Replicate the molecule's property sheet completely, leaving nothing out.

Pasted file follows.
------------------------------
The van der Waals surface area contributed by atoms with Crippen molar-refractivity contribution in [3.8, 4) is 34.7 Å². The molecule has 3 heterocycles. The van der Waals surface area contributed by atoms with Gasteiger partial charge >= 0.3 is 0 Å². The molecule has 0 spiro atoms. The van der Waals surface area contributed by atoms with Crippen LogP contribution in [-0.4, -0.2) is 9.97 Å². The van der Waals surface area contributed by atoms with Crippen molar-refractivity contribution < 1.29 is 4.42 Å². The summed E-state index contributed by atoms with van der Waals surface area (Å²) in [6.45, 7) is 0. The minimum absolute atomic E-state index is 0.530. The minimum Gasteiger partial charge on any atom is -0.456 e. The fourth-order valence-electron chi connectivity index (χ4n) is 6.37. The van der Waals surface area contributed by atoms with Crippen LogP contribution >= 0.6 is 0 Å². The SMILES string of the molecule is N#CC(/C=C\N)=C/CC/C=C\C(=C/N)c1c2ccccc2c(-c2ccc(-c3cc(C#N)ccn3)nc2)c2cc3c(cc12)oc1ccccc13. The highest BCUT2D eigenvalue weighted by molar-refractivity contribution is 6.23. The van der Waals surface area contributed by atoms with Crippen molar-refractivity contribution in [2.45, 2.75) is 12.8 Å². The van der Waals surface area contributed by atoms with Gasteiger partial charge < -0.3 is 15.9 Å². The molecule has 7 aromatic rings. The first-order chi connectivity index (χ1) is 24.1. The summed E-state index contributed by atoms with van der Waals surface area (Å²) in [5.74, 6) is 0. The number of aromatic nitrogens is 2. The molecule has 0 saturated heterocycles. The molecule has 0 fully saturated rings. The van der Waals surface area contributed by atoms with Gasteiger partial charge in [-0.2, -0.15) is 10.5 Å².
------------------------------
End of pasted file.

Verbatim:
The van der Waals surface area contributed by atoms with Crippen molar-refractivity contribution in [3.8, 4) is 34.7 Å². The molecule has 3 heterocycles. The van der Waals surface area contributed by atoms with Gasteiger partial charge >= 0.3 is 0 Å². The molecule has 0 spiro atoms. The van der Waals surface area contributed by atoms with Crippen LogP contribution in [-0.4, -0.2) is 9.97 Å². The van der Waals surface area contributed by atoms with Crippen molar-refractivity contribution < 1.29 is 4.42 Å². The summed E-state index contributed by atoms with van der Waals surface area (Å²) in [6.45, 7) is 0. The minimum absolute atomic E-state index is 0.530. The minimum Gasteiger partial charge on any atom is -0.456 e. The fourth-order valence-electron chi connectivity index (χ4n) is 6.37. The van der Waals surface area contributed by atoms with Crippen LogP contribution >= 0.6 is 0 Å². The SMILES string of the molecule is N#CC(/C=C\N)=C/CC/C=C\C(=C/N)c1c2ccccc2c(-c2ccc(-c3cc(C#N)ccn3)nc2)c2cc3c(cc12)oc1ccccc13. The highest BCUT2D eigenvalue weighted by molar-refractivity contribution is 6.23. The van der Waals surface area contributed by atoms with Crippen molar-refractivity contribution in [2.45, 2.75) is 12.8 Å². The van der Waals surface area contributed by atoms with Gasteiger partial charge < -0.3 is 15.9 Å². The molecule has 7 aromatic rings. The first-order chi connectivity index (χ1) is 24.1. The summed E-state index contributed by atoms with van der Waals surface area (Å²) in [5.74, 6) is 0. The number of aromatic nitrogens is 2. The molecule has 0 saturated heterocycles. The molecule has 0 fully saturated rings. The van der Waals surface area contributed by atoms with Gasteiger partial charge in [-0.2, -0.15) is 10.5 Å².